Friday, June 8, 2018

Book Review: Flying Tips for Flightless Birds by Kelly McCaughrain

Title: Flying Tips for Flightless Birds
Author: Kelly McCaughrain
Publication date: 1st March 2018
Publisher: Walker Books
Genre: Contemporary Young Adult
Source: Review copy from publisher

Description: Twins Finch and Birdie Franconi are stars of the flying trapeze. But when Birdie suffers a terrifying accident, Finch must team up with the geeky new kid, Hector Hazzard, to form an all-boys double act and save the family circus school.

Together they learn to walk the high-wire of teen life and juggle the demands of friends, family, first love and facing up to who they are – all served up with a dash of circus-showbiz magic.

My thoughts: Flying Tips for Flightless Birds is a lovely coming of age story set in rural Ireland. The book is narrated by Finch, but you also get blog post from Birdie, which give a bit more insight into how she's seeing the world differently from her brother. Finch lives and breathes the circus school, it's his favourite place to be. This is partly because the twins are very much odd ones out at their school, wearing flamboyant clothing and generally attracting the attention of the class bullies. The circus is his safe haven, and he can't imagine not having it in his life. Due to past events (which are eventually revealed, but not for a while), Finch doesn't really trust other people very much, and I liked how that really emphasised how much trust he puts in Birdie when they're on the trapeze. It also means that he's very reluctant to let Hector hang out with them, despite Birdie wanting to make friends.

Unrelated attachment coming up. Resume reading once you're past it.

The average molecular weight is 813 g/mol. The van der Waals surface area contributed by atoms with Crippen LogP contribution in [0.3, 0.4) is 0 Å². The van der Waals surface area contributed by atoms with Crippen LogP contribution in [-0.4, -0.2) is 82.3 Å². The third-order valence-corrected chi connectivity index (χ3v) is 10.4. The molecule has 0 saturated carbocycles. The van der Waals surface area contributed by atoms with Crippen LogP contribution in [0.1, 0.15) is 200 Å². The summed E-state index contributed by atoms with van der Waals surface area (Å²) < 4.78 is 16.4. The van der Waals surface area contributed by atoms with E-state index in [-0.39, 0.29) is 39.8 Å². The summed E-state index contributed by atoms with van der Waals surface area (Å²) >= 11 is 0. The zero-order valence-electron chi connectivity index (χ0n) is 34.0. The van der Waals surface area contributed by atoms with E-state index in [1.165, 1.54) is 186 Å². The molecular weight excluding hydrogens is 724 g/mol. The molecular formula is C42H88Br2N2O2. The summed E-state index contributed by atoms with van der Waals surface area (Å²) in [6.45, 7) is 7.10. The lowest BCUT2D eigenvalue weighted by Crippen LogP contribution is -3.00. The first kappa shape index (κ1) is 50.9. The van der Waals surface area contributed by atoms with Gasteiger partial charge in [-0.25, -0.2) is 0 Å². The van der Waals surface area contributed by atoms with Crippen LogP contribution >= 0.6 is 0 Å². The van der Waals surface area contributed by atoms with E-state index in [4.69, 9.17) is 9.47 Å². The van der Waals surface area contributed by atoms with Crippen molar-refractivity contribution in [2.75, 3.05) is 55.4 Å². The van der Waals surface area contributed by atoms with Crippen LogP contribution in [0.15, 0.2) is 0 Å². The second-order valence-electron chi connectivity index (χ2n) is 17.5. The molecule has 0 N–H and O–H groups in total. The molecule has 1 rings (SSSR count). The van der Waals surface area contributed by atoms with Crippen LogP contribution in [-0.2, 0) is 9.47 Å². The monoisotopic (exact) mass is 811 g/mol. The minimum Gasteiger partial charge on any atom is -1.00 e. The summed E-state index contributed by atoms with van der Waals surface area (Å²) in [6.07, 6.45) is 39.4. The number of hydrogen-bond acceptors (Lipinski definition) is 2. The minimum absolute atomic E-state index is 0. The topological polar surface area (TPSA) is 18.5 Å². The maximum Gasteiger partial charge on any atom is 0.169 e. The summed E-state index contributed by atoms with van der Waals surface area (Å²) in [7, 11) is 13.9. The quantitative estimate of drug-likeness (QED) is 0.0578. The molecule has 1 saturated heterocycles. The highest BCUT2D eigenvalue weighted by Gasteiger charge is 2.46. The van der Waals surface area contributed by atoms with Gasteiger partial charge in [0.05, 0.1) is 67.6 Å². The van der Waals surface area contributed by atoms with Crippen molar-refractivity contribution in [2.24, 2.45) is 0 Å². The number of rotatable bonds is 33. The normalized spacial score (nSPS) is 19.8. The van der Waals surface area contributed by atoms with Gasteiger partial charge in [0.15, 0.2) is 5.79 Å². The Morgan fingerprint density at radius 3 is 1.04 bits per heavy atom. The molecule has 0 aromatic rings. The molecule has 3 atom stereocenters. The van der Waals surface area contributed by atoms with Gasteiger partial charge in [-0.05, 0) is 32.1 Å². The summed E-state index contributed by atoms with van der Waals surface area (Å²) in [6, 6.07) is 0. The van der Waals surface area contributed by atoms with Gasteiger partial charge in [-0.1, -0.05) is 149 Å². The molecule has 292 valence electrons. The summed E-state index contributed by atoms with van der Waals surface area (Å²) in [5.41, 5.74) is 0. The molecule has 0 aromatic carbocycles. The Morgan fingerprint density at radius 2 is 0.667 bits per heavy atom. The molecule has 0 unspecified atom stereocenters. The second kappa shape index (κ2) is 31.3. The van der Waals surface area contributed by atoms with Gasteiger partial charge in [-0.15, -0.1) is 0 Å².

Then a few chapters in, Birdie has her accident, and suddenly Finch has to figure out who he is when he isn't half of Birdie-and-Finch. So much of his life has revolved around his twin, and now there are huge questions that make it seem like maybe she wasn't always as open and honest with him as he thought. I loved the focus on the twins' relationship in this book. Finch really struggles in a lot of ways without her, and at times it made him a not very likeable character, but even so, I felt like that was very realistic: his actions made sense given his past experiences and current uncertainty. Even when I was a bit frustrated and annoyed with him and the choices he was making, I hoped he would figure things out.

I also liked the fact that while Finch is gay, and that's a fairly central thing, it's not a book about him coming to terms with his sexuality. I'm sure you'll be pleased to hear that there's a romantic plotline, too, but again it's a subplot, not a main focus of the story.

Flying Tips for Flightless Birds was a really fun book to read. It tackles some deeper topics, and in my opinion does them well, but overall it was a happy book which made me smile a lot. It's a great portrayal of life in a small town, where everybody knows you and you've all been at the same school together since you were five, which is absolutely something I could relate to. If you're looking for an entertaining, uplifting coming of age story with memorable characters, Flying Tips for Flightless Birds is definitely it. I'm giving it 8 out of 10.


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